Abstract Fibromyalgia syndrome (FMS), a condition characterized by chronic widespread pain and tenderness, is a complex condition considered to represent a paradigm of centralized pain. FMS has demonstrated a clear familial aggregation, and hence it is considered to have a genetic background. Multiple candidate-gene studies have been conducted in this field, focusing on target genes that play a role in the transmission and processing of pain. While many of these have focused in the past on markers related to neurotransmitter systems such as catecholamines (catechol-O-methyltransferase (COMT)) and serotonin, novel target genes have recently emerged. In addition, genome-wide sequencing scanning (genome-wide association study (GWAS)) is increasingly being harnessed for the study of chronic pain, including FMS. Micro RNAs are another novel field of research related to posttranscriptional inhibition of gene expression, which are currently regarding the pathogenesis of FMS.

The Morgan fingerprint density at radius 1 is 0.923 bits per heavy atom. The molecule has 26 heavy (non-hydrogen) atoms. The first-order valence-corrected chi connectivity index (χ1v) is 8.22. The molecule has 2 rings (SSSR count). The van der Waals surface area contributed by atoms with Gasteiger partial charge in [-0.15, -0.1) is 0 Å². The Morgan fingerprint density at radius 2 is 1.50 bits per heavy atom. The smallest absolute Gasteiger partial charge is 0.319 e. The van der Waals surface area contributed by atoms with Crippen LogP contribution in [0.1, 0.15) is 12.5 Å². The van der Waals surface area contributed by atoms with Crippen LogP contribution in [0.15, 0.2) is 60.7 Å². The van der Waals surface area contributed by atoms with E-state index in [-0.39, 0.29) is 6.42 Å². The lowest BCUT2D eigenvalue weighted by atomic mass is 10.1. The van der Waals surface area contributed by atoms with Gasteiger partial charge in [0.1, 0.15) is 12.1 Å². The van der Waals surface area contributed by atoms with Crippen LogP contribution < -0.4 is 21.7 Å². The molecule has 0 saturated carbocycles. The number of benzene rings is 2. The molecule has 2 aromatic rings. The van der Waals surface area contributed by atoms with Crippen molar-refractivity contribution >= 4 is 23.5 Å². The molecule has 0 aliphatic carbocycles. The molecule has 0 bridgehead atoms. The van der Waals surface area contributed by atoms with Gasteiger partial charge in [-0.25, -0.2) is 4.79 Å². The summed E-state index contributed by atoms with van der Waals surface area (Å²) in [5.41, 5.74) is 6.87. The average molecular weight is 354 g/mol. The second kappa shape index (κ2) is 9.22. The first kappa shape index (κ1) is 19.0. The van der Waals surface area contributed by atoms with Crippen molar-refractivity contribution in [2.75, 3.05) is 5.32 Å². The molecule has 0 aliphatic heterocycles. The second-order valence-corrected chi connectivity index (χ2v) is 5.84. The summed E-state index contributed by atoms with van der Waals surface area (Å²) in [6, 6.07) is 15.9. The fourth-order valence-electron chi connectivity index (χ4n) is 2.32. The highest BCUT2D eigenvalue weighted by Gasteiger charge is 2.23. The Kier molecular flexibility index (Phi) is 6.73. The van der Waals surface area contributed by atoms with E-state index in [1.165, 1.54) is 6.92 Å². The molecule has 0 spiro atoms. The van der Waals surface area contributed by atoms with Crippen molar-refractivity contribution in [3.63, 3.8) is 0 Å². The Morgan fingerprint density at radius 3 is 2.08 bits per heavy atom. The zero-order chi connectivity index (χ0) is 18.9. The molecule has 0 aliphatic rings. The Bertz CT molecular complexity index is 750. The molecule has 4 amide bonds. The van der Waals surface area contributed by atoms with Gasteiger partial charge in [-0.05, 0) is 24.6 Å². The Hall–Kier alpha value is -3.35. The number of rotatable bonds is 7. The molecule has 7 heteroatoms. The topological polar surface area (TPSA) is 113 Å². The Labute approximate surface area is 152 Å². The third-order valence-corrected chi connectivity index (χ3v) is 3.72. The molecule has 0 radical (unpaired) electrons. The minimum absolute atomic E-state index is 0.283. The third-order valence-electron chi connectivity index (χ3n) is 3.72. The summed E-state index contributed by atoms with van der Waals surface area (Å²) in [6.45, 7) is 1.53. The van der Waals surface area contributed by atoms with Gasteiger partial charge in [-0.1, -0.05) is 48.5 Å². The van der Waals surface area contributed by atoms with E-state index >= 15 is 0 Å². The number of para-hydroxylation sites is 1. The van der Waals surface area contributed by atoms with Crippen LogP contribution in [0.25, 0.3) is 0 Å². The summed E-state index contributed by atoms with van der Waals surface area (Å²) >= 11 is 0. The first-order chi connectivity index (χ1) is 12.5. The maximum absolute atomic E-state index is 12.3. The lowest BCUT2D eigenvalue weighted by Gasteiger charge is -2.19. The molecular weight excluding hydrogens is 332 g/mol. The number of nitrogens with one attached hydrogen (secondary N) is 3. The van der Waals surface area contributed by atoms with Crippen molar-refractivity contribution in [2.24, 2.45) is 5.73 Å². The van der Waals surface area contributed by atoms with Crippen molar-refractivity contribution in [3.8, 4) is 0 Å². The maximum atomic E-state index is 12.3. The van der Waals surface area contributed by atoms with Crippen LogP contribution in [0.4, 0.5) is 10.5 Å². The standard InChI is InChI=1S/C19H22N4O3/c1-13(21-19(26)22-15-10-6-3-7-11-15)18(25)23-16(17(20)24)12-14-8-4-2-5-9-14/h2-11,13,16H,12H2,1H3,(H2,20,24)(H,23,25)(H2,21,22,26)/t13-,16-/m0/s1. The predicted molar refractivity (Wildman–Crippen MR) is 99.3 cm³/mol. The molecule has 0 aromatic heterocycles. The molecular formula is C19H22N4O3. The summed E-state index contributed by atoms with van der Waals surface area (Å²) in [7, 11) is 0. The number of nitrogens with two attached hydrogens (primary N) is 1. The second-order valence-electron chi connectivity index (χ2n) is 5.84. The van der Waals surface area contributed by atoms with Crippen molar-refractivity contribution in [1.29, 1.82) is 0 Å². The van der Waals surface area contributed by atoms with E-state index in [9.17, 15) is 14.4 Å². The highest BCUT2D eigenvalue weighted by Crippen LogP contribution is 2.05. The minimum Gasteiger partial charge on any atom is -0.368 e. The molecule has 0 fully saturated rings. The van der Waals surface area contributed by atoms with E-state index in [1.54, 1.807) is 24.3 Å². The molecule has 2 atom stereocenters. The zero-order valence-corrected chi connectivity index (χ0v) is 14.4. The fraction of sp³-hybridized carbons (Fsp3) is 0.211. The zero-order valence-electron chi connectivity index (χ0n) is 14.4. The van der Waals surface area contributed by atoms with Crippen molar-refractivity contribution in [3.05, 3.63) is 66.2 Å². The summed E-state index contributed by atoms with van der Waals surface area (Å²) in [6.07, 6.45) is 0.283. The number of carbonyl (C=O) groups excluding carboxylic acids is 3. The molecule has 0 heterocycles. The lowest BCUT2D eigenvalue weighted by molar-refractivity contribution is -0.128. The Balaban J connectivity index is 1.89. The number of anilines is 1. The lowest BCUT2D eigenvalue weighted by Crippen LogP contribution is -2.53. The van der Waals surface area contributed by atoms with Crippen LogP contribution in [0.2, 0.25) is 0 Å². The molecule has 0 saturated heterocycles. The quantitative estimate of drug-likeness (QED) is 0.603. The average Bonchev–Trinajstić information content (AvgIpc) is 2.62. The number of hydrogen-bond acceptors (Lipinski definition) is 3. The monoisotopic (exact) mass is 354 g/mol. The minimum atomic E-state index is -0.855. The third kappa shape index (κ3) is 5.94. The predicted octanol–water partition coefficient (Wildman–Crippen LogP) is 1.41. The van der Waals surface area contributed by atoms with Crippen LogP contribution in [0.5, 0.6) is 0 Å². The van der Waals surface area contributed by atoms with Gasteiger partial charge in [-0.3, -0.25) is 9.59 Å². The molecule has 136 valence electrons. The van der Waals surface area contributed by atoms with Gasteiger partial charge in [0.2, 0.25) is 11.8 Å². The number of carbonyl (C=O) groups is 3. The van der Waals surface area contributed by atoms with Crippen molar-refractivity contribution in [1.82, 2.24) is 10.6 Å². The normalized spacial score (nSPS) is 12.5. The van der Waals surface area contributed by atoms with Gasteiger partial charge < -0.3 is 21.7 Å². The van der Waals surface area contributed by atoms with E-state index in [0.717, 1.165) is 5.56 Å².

|Number of pages||9|
|Journal||Best Practice and Research in Clinical Rheumatology|
|State||Published - 1 Feb 2015|
- Centralized pain
- Neuropathic pain